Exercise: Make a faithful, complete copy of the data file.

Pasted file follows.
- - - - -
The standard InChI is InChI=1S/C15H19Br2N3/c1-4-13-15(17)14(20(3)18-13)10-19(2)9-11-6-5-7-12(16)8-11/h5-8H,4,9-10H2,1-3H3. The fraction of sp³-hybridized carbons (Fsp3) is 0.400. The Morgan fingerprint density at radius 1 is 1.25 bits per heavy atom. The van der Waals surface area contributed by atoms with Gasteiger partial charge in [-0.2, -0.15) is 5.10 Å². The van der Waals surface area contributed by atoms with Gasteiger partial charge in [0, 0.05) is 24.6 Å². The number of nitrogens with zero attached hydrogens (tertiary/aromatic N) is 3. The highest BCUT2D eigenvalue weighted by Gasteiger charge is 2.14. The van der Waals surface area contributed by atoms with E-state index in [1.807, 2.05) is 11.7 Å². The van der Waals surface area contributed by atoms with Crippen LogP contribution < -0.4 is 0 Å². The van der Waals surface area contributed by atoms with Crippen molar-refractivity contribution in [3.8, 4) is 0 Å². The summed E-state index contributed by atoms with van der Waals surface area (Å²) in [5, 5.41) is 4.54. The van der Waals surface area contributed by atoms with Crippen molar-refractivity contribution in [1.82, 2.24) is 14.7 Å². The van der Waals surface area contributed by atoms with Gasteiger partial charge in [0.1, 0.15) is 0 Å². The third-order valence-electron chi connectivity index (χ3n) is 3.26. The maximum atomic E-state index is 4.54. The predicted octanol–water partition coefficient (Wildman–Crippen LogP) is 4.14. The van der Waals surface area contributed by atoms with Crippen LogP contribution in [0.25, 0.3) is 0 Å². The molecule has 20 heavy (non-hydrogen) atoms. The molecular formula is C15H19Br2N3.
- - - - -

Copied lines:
The standard InChI is InChI=1S/C15H19Br2N3/c1-4-13-15(17)14(20(3)18-13)10-19(2)9-11-6-5-7-12(16)8-11/h5-8H,4,9-10H2,1-3H3. The fraction of sp³-hybridized carbons (Fsp3) is 0.400. The Morgan fingerprint density at radius 1 is 1.25 bits per heavy atom. The van der Waals surface area contributed by atoms with Gasteiger partial charge in [-0.2, -0.15) is 5.10 Å². The van der Waals surface area contributed by atoms with Gasteiger partial charge in [0, 0.05) is 24.6 Å². The number of nitrogens with zero attached hydrogens (tertiary/aromatic N) is 3. The highest BCUT2D eigenvalue weighted by Gasteiger charge is 2.14. The van der Waals surface area contributed by atoms with E-state index in [1.807, 2.05) is 11.7 Å². The van der Waals surface area contributed by atoms with Crippen LogP contribution < -0.4 is 0 Å². The van der Waals surface area contributed by atoms with Crippen molar-refractivity contribution in [3.8, 4) is 0 Å². The summed E-state index contributed by atoms with van der Waals surface area (Å²) in [5, 5.41) is 4.54. The van der Waals surface area contributed by atoms with Crippen molar-refractivity contribution in [1.82, 2.24) is 14.7 Å². The van der Waals surface area contributed by atoms with Gasteiger partial charge in [0.1, 0.15) is 0 Å². The third-order valence-electron chi connectivity index (χ3n) is 3.26. The maximum atomic E-state index is 4.54. The predicted octanol–water partition coefficient (Wildman–Crippen LogP) is 4.14. The van der Waals surface area contributed by atoms with Crippen LogP contribution in [0.25, 0.3) is 0 Å². The molecule has 20 heavy (non-hydrogen) atoms. The molecular formula is C15H19Br2N3.